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Easiest Ever MVC with ColdFusion

posted under category: ColdFusion on February 17, 2010 at 1:00 am by MrNate

Slowing down and backing up, this is a very quick introduction to making an MVC application in ColdFusion.

First, make yourself an appropriate directory structure. Follow along here, it's really simple.

There are a hundred a thousand infinite different ways to go from here. Let's try the most basic way I can think of. Your browser should always hit the controller no matter what, so let's put in an index.cfm to redirect /app/ visitors to a default controller, /app/controller/main.cfm.


<cflocation url="controller/main.cfm" />

Now that main.cfm controller file: /app/controller/main.cfm
<cfinclude template="../model/main.cfm" />
<cfinclude template="../view/main.cfm" />

And the model: /app/model/main.cfm
<cfset name = "Nathan" />

Finally, the view: /app/view/main.cfm
<cfoutput>Hello, #name#!</cfoutput>

That is about as simple as an MVC application can be, and from there, you can begin to enjoy the advantages of MVC.

You can download this very simple MVC app.

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On Feb 18, 2010 at 1:00 AM Patrick (spenceley who loves said:
On speed alone that will probably run faster than cold box.

With a cleaner stack trace 2 boot. ;)

On Feb 18, 2010 at 1:00 AM Billy Cravens (bdcravens, who breathes said:
Congratulations, you've just invented Fusebox 2 :-)

On Feb 18, 2010 at 1:00 AM Nathan Strutz ( said:
Cute, but it's not really fusebox 2 without a giant switch/case block. Also, Fusebox 2 had some specific file naming strategies which MVC doesn't require. Oh, that, and MVC is a million times more popular than Fusebox 2 - not to say that it's not used, I see it in every company I work for, and it drives me crazy.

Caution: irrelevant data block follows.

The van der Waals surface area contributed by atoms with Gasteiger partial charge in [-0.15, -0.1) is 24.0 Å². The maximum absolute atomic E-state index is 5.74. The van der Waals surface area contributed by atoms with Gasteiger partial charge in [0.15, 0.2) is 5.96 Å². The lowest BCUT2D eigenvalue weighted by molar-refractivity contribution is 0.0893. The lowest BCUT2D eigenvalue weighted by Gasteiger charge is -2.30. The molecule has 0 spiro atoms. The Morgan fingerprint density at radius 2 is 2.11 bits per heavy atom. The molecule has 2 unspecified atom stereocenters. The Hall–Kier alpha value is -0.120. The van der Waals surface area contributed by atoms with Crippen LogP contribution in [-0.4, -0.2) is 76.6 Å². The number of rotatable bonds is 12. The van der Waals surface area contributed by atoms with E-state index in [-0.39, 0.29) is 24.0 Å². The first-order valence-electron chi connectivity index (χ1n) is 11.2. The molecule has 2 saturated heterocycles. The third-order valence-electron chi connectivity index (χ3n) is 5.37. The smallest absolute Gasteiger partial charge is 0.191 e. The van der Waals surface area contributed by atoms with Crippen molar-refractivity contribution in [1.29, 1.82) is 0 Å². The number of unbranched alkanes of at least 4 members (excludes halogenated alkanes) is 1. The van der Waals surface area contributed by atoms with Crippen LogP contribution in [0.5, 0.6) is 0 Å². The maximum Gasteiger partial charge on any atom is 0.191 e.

On Feb 20, 2010 at 1:00 AM Steve Nelson (snelson at the ever famous said:
Well back when we created Fusebox 2 (12 years ago!) we didn't have fancy CFCs to work with. Hell, when I made Fusebox 1, cfswitch didn't even exist. The sheer fact that a framework can exist for a dozen years says a lot.

MrNate, your approach is skimming the surface of what MVC can really help with. Experiment and take it a few steps further. Try changing the cfms to cfcs. Try having more than just a "main" file and put multiple files in the three folders. Try subfolders. Try incorporating cfm files with the cfcs. You can keep your MVC framework simple, but it needs to be useful too.

Coming from the guy that invented the original Fusebox, here's the framework I've been using for the last few years. It's more of a methodology than a framework.

On Jul 23, 2010 at 1:00 AM huhu ( who would have preferred an address at said:
how do u actually use this?
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